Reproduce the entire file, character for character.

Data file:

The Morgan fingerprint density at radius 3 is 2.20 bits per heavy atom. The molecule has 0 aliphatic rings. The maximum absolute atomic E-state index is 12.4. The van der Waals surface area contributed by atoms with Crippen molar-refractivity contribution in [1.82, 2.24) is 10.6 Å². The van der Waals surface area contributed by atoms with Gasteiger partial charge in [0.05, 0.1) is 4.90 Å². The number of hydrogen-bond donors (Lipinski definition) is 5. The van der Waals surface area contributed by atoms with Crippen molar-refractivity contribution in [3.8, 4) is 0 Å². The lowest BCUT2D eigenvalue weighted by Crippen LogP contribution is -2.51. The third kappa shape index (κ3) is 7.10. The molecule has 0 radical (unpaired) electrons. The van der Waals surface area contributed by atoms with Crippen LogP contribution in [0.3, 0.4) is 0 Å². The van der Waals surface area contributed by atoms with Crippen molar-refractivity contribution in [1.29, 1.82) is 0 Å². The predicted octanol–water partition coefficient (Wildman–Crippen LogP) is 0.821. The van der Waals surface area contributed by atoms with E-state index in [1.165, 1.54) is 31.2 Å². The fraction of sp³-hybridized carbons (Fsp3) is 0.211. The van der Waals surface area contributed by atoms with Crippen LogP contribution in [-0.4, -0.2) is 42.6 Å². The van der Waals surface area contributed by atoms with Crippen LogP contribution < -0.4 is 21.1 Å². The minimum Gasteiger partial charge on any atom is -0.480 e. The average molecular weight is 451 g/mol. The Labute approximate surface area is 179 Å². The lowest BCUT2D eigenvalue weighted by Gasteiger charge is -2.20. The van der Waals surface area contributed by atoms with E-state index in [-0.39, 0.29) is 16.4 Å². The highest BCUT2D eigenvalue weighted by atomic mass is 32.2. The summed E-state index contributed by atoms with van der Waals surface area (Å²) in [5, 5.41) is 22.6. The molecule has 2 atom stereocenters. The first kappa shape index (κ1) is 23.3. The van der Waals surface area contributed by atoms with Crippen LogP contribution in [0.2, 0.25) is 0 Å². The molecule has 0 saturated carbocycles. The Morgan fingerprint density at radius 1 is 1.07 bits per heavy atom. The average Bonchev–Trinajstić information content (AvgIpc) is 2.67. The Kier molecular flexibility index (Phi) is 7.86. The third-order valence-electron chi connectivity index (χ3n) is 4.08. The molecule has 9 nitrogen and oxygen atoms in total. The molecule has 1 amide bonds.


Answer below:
The Morgan fingerprint density at radius 3 is 2.20 bits per heavy atom. The molecule has 0 aliphatic rings. The maximum absolute atomic E-state index is 12.4. The van der Waals surface area contributed by atoms with Crippen molar-refractivity contribution in [1.82, 2.24) is 10.6 Å². The van der Waals surface area contributed by atoms with Gasteiger partial charge in [0.05, 0.1) is 4.90 Å². The number of hydrogen-bond donors (Lipinski definition) is 5. The van der Waals surface area contributed by atoms with Crippen molar-refractivity contribution in [3.8, 4) is 0 Å². The lowest BCUT2D eigenvalue weighted by Crippen LogP contribution is -2.51. The third kappa shape index (κ3) is 7.10. The molecule has 0 radical (unpaired) electrons. The van der Waals surface area contributed by atoms with Crippen LogP contribution in [0.3, 0.4) is 0 Å². The van der Waals surface area contributed by atoms with Crippen molar-refractivity contribution in [1.29, 1.82) is 0 Å². The predicted octanol–water partition coefficient (Wildman–Crippen LogP) is 0.821. The van der Waals surface area contributed by atoms with E-state index in [1.165, 1.54) is 31.2 Å². The fraction of sp³-hybridized carbons (Fsp3) is 0.211. The van der Waals surface area contributed by atoms with Crippen LogP contribution in [-0.4, -0.2) is 42.6 Å². The van der Waals surface area contributed by atoms with Crippen LogP contribution < -0.4 is 21.1 Å². The minimum Gasteiger partial charge on any atom is -0.480 e. The average molecular weight is 451 g/mol. The Labute approximate surface area is 179 Å². The lowest BCUT2D eigenvalue weighted by Gasteiger charge is -2.20. The van der Waals surface area contributed by atoms with E-state index in [-0.39, 0.29) is 16.4 Å². The highest BCUT2D eigenvalue weighted by atomic mass is 32.2. The summed E-state index contributed by atoms with van der Waals surface area (Å²) in [5, 5.41) is 22.6. The molecule has 2 atom stereocenters. The first kappa shape index (κ1) is 23.3. The van der Waals surface area contributed by atoms with Crippen LogP contribution in [0.2, 0.25) is 0 Å². The molecule has 0 saturated carbocycles. The Morgan fingerprint density at radius 1 is 1.07 bits per heavy atom. The average Bonchev–Trinajstić information content (AvgIpc) is 2.67. The Kier molecular flexibility index (Phi) is 7.86. The third-order valence-electron chi connectivity index (χ3n) is 4.08. The molecule has 9 nitrogen and oxygen atoms in total. The molecule has 1 amide bonds.